The voting machine vs. the weighing machine in our holdings

We own banks that are affected by the low rates and get low applause from the voting machine. We own media companies that get low levels of appeal from the voting machine because of low margin competitors that think that they will win based on the total addressable market of tomorrow. We think these company’s moats, and thus value, only increase with the cost of capital rising.

We also own businesses that aren’t affected by rates, but instead know-how. The homebuilding business is a people, plant and equipment business. Capital and technology can help somewhat on the margin, but they cannot solve the woes of this business. It still is labor, land and demand for homes. We own Disney (DIS), who owns vast content libraries for all ages of consumers. Disney’s business isn’t based on the price of money, but instead the customer appeal for their characters and stories. We like to think of those as non-tangible and non-duplicable.

Though the homebuilders and Disney benefit from other factors than our banking and media businesses, which are being more so affected by the voting machine in the interim, the weighing machine might grow more for our banking and media companies as the cost of capital rises and competitors disappear. Cheap money for our company’s competitors is like a mirage. It looks so great, but it eventually vanishes and leaves you without liquidity just when you need it. All you are left with are the sands of time.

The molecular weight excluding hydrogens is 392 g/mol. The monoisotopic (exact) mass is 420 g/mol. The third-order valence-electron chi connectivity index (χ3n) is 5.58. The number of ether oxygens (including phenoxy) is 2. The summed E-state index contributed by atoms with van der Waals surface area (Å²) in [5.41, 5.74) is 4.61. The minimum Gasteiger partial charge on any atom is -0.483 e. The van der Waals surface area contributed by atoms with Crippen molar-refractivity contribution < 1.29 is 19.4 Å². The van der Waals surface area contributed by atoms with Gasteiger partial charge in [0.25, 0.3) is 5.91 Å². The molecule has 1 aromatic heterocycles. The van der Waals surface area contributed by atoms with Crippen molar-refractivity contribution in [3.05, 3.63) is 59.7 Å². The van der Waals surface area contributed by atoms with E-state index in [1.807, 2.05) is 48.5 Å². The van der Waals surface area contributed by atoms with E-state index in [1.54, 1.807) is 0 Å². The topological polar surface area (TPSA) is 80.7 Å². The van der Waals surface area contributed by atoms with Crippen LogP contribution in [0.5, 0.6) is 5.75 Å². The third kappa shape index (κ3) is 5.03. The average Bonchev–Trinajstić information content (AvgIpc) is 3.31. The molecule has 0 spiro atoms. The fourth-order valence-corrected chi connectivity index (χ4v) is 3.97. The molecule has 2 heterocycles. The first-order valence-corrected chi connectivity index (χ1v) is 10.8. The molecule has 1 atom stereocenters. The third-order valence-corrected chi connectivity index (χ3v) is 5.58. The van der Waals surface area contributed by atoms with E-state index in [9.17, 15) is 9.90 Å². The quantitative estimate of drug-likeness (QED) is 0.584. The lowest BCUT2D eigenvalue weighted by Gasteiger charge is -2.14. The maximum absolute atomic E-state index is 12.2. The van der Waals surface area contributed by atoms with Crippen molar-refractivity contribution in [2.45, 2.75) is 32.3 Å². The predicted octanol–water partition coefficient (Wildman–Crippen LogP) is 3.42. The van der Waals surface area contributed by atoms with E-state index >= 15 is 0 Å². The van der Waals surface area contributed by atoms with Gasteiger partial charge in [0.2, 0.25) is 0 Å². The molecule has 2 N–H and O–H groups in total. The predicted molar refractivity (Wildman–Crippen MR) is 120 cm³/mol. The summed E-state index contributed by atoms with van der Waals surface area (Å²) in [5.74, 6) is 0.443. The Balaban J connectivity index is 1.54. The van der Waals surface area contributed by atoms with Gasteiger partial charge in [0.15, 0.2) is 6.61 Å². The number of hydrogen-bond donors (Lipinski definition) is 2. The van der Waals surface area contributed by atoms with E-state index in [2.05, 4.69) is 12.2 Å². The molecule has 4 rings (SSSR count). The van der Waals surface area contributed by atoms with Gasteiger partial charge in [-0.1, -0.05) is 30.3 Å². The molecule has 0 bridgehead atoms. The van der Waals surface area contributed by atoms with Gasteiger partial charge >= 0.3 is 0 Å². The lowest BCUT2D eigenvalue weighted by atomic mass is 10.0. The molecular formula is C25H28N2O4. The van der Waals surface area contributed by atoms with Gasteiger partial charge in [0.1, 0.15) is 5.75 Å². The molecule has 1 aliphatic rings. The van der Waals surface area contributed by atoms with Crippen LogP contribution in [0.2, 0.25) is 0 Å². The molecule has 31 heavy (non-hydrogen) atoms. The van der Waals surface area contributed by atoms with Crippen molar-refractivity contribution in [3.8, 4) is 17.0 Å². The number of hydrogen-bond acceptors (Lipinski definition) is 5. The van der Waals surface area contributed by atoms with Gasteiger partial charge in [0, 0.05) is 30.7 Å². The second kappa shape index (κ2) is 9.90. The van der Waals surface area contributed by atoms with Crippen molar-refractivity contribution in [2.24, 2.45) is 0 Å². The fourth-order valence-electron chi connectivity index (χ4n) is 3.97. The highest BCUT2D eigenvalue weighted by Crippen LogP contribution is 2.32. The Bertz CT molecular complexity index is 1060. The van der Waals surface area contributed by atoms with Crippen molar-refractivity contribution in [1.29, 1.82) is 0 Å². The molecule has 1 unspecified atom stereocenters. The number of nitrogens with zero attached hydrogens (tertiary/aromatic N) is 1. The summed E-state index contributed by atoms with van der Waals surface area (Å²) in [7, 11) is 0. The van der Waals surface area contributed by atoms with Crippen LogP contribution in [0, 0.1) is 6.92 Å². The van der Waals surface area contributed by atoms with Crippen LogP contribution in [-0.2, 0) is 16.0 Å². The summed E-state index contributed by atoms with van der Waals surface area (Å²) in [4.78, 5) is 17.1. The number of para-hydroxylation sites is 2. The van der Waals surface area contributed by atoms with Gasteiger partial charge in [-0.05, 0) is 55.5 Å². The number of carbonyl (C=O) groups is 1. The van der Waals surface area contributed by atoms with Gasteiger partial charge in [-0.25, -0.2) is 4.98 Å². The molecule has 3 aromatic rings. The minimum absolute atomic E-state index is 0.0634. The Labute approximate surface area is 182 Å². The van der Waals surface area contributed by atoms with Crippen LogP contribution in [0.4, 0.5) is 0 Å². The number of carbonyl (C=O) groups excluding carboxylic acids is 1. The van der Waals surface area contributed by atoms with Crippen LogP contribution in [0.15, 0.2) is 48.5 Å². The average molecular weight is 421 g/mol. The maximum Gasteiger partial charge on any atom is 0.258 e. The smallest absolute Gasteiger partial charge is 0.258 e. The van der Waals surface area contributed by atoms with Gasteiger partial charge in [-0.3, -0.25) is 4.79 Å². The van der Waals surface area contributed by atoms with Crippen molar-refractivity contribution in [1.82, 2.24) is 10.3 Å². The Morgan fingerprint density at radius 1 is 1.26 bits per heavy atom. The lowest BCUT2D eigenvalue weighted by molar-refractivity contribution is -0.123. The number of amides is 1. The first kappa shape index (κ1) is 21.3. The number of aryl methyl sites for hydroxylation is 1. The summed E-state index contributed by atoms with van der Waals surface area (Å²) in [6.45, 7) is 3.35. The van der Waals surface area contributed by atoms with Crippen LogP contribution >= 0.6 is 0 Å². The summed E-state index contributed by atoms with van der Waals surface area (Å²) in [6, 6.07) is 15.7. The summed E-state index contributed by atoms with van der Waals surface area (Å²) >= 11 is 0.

Stay thirsty my friends,
Cole Smead, CFA

The information contained in this missive represents Smead Capital Management's opinions, and should not be construed as personalized or individualized investment advice and are subject to change. Past performance is no guarantee of future results. Cole Smead, CFA, Managing Director and Portfolio Manager, wrote this article. It should not be assumed that investing in any securities mentioned above will or will not be profitable. Portfolio composition is subject to change at any time and references to specific securities, industries and sectors in this letter are not recommendations to purchase or sell any particular security. Current and future portfolio holdings are subject to risk. In preparing this document, SCM has relied upon and assumed, without independent verification, the accuracy and completeness of all information available from public sources. A list of all recommendations made by Smead Capital Management within the past twelve-month period is available upon request.